Panic Disorder Diagnosis

Panic disorder is a progressive disorder with unexpected panic attack phases. We can say that the attacks that start with physical arousal in people who do not show any physiological distress as a result of medical examination are panic disorder. The person usually thinks they are going to die because the bodily symptoms are similar to those of a heart attack and suffocation. In addition to being a type of anxiety disorder, misinterpretation of physical symptoms and recurrent panic attacks begin to seriously affect people’s lives. The person erroneously interprets attacks that begin with somatic symptoms as catastrophic (like dying, going insane, etc.) comments. And before each attack, the sensitivity to bodily symptoms begins to increase. This sensitivity and the course of attacks that match certain places over time lead the person to some escape behaviors. In other words, the person starts to develop a fear of getting into a vehicle, going away from home alone, being alone, entering closed places and being in open spaces. We call this “agoraphobia”. The person begins to expect attacks in every part of his life. And this is accompanied by the catastrophizing of the post-attack situation. After having an attack, the person imagines that the results will be the worst, as if he will be helpless, helpless, or that the people he is responsible for will be in a difficult situation if something happens to him.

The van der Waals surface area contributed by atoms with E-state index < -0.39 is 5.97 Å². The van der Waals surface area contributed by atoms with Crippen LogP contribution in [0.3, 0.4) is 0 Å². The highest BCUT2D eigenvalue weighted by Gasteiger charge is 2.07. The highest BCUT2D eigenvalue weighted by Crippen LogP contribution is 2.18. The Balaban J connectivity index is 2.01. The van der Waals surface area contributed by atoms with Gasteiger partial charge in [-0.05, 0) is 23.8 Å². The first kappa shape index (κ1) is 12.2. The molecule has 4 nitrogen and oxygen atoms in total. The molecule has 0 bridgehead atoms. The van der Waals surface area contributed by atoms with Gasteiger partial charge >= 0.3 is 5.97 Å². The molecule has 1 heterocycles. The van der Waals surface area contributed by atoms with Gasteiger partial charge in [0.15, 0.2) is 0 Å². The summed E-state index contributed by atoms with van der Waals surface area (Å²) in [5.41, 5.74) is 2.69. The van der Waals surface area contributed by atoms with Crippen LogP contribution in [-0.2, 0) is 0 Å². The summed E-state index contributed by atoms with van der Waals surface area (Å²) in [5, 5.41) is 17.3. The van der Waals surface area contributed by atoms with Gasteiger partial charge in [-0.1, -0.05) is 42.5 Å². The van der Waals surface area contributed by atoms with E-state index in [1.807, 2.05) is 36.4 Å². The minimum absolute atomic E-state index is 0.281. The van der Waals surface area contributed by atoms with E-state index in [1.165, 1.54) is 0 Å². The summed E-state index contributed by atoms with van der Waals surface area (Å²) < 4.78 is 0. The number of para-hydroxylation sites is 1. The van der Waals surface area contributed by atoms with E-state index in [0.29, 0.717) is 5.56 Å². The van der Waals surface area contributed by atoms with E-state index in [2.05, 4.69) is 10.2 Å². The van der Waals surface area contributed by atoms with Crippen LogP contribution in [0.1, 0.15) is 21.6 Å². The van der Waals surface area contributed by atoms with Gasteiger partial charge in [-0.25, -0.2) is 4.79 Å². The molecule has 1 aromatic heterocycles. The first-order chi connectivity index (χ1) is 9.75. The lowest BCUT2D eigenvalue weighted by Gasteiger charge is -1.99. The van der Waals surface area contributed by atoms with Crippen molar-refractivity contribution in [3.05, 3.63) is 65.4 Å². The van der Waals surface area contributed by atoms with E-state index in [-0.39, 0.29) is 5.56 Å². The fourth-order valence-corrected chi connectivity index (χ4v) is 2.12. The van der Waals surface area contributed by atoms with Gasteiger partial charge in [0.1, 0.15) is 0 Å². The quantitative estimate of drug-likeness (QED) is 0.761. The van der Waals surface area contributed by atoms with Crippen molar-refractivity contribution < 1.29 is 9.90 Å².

Attack fears of anticipation and avoidance behaviors gradually begin to cause dysfunction in the person’s interpersonal relationships, academic status, and family environment.

Cause of Panic Disorder

Panic Disorder may not occur directly in connection with an event. Sometimes, panic attacks can be seen years after a trauma. Stress and anxiety processes that the person is exposed to for a long time can trigger panic disorder. After an adverse life event, a person’s risk of developing panic disorder may increase.

Treatment
The treatment of panic attack can be treated in an average of eight sessions with CBT techniques including psychoeducation, cognitive restructuring, breathing, relaxation exercises and exposure.

Get support from a specialist psychologist before your quality of life decreases.

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